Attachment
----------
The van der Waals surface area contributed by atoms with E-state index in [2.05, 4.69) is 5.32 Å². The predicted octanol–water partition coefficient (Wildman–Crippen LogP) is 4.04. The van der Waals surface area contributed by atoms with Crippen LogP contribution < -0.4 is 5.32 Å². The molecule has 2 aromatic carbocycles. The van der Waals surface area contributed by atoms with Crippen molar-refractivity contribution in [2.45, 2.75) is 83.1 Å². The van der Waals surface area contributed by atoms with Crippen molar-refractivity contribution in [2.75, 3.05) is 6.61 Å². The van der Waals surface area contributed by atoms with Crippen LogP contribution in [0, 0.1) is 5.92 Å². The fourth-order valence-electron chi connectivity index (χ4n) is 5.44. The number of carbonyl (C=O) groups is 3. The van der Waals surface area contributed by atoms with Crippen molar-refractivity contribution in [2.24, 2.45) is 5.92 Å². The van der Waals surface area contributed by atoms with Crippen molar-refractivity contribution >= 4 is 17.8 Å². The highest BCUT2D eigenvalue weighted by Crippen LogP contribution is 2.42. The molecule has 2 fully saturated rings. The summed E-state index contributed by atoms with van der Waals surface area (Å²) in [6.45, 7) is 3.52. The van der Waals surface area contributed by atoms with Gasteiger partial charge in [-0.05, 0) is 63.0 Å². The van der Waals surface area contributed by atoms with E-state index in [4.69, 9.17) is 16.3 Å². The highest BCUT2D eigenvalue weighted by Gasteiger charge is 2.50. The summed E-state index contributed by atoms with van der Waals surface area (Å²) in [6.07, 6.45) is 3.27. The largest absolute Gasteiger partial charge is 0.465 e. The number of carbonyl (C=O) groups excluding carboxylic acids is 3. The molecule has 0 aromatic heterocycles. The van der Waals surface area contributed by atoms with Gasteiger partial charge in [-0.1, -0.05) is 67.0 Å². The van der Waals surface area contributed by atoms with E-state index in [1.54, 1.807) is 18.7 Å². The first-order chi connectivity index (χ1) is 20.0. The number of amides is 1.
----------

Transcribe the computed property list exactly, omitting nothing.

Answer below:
The van der Waals surface area contributed by atoms with E-state index in [2.05, 4.69) is 5.32 Å². The predicted octanol–water partition coefficient (Wildman–Crippen LogP) is 4.04. The van der Waals surface area contributed by atoms with Crippen LogP contribution < -0.4 is 5.32 Å². The molecule has 2 aromatic carbocycles. The van der Waals surface area contributed by atoms with Crippen molar-refractivity contribution in [2.45, 2.75) is 83.1 Å². The van der Waals surface area contributed by atoms with Crippen molar-refractivity contribution in [2.75, 3.05) is 6.61 Å². The van der Waals surface area contributed by atoms with Crippen LogP contribution in [0, 0.1) is 5.92 Å². The fourth-order valence-electron chi connectivity index (χ4n) is 5.44. The number of carbonyl (C=O) groups is 3. The van der Waals surface area contributed by atoms with Crippen molar-refractivity contribution in [2.24, 2.45) is 5.92 Å². The van der Waals surface area contributed by atoms with Crippen molar-refractivity contribution >= 4 is 17.8 Å². The highest BCUT2D eigenvalue weighted by Crippen LogP contribution is 2.42. The molecule has 2 fully saturated rings. The summed E-state index contributed by atoms with van der Waals surface area (Å²) in [6.45, 7) is 3.52. The van der Waals surface area contributed by atoms with Gasteiger partial charge in [-0.05, 0) is 63.0 Å². The van der Waals surface area contributed by atoms with E-state index in [4.69, 9.17) is 16.3 Å². The highest BCUT2D eigenvalue weighted by Gasteiger charge is 2.50. The summed E-state index contributed by atoms with van der Waals surface area (Å²) in [6.07, 6.45) is 3.27. The largest absolute Gasteiger partial charge is 0.465 e. The number of carbonyl (C=O) groups excluding carboxylic acids is 3. The molecule has 0 aromatic heterocycles. The van der Waals surface area contributed by atoms with Gasteiger partial charge in [-0.1, -0.05) is 67.0 Å². The van der Waals surface area contributed by atoms with E-state index in [1.54, 1.807) is 18.7 Å². The first-order chi connectivity index (χ1) is 20.0. The number of amides is 1.